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Using PR to reach your customers

Customers road signIn simple terms, PR, or public relations, is whatever you do that affects how you are perceived by your customers, staff, colleagues, investors and the general public

According to the Chartered Institute of Public Relations: "PR is about reputation - the result of what you do, what you say and what others say about you.... It is the planned and sustained effort to establish and maintain goodwill and mutual understanding between an organisation and its publics."

So there's more than one public?

Yes - you have more than one public! As small-business owners, we inevitably focus on our customers - and usually rightly so. However, our public is plural and moreover, they "talk" to each other. Here's an example.

A company is about to launch a new range of educational tools for secondary-school teachers. They have spent lots of time liaising with and getting input from head teachers and staff, the relevant governing educational bodies and examination authorities. However, they have overlooked one vital element - the pupils who will be on the receiving end!

What if the children do not take to the new system? Kids are great at embracing change, but they also like the comfort blanket of the familiar. Perhaps if they had been consulted in the pre-launch phase and shown how much easier the new tools would make their studying, the more readily they would accept them.

What do you need to do?

Get the brief right

As Barbara Harding of Penman Associates says: "Get a brief right and it will pay for itself many times over, but it comes with a health warning. It is easy to get it wrong. All too often a vague brief given to an inexperienced PR agency results in - not a lot."

Define your publics and tailor the message accordingly, but ensure that the messages are cohesive and supportive. This is especially pertinent if you are going to use a PR agency. No matter how good the agency, they will need a precise brief about your message and who you want to communicate it to.

There is a lot to be said for getting an external perspective on your business. David Goodman, Managing Director of Insight 2 Computing, puts it like this: "...having to explain what we did to an external party made us really think about what we offered and what we were trying to achieve. This helped us identify the aspects of our services that clients valued most."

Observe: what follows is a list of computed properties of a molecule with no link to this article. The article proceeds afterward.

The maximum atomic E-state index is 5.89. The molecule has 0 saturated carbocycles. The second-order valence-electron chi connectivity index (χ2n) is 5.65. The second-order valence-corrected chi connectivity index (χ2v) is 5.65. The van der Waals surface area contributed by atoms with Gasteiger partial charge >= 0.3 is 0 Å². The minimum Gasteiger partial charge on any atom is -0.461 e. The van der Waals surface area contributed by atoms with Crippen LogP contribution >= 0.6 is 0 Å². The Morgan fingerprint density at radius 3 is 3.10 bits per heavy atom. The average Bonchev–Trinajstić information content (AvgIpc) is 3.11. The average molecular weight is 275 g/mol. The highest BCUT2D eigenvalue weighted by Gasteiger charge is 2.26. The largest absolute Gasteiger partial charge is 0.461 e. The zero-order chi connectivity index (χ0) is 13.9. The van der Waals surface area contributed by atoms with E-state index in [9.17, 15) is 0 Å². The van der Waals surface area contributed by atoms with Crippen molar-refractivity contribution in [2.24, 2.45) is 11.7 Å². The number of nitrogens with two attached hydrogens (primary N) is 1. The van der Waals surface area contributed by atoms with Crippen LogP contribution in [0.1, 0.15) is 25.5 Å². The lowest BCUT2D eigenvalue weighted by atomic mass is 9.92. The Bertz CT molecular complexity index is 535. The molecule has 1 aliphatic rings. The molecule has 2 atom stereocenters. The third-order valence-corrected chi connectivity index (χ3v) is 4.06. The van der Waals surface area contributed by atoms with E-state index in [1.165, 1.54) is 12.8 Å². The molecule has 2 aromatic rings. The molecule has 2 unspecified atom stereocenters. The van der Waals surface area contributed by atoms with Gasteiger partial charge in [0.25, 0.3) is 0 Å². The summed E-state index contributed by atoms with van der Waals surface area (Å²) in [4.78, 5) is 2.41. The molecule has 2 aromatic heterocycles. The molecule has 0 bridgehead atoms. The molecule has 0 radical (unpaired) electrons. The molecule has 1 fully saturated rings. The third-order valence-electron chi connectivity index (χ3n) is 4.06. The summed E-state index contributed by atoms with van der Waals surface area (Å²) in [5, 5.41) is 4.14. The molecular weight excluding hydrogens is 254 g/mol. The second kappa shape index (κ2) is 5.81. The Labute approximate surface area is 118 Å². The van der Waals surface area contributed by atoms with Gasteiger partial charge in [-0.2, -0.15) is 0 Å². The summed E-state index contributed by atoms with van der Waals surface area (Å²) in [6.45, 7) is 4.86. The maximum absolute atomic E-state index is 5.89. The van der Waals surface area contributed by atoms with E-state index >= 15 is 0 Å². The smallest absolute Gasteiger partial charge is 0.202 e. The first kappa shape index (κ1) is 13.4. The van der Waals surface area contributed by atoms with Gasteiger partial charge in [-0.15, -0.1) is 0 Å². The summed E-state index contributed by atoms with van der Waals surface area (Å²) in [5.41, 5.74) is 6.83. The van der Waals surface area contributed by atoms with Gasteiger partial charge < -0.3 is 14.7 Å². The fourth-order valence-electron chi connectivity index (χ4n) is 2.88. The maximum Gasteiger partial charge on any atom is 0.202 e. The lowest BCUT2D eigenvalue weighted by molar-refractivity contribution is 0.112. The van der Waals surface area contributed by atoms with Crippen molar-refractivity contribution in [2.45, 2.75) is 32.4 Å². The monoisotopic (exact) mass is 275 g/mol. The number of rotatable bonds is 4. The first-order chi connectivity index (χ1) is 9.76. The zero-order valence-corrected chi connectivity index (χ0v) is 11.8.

Do your media research

Whether you elect to use an external agency or decide to retain PR in house, it is vital to do your research. Consider your target market(s). What media do they read, watch and listen to? Do not dare to assume their tastes - you can make educated guesses, but taking time to get facts, figures and actual feedback from existing clients will always be worthwhile.

Newspapers, magazines, journals, TV and radio stations, whether small and local or large and national/international, should be able to give you a breakdown of readership and circulation by numbers and demographics. Furthermore, if it's printed material, get hold of a copy/copies. If you contact the advertising departments and ask for a media pack, it should include all of the above.

Don't be enticed by the offer of an advert with some editorial - you are still paying for coverage! As Valerie Merrill, Managing Director of Merrill Consultants Ltd, reports: "We did an Institute of Directors flyer which got PR people talking, but no business. And our local Chamber of Commerce magazine did a whole page on us, but we got nothing from it. I guess what I'm saying is it was too little and too spasmodic."

If you have something worthwhile to say, it will receive space or airtime. One way of encouraging the media to publish your story is to have a link with a charity or community cause. A word of caution: make sure it's a genuine link, and not fabricated for convenience.

Do PR of your own

Good hooks for editors are good news stories, such as winning awards, creating opportunities for young people, creating jobs or opening a new shop or cafe, for example. Don't be scared to call them - apart from finding out the contact details of the relevant editor, you could discover an opportunity to link in with and/or contribute to a forthcoming feature. Never be timid - you may be able to offer your services as a regular contributor or have a Q&A column, for example. My advice is - if you've got, it flaunt it!

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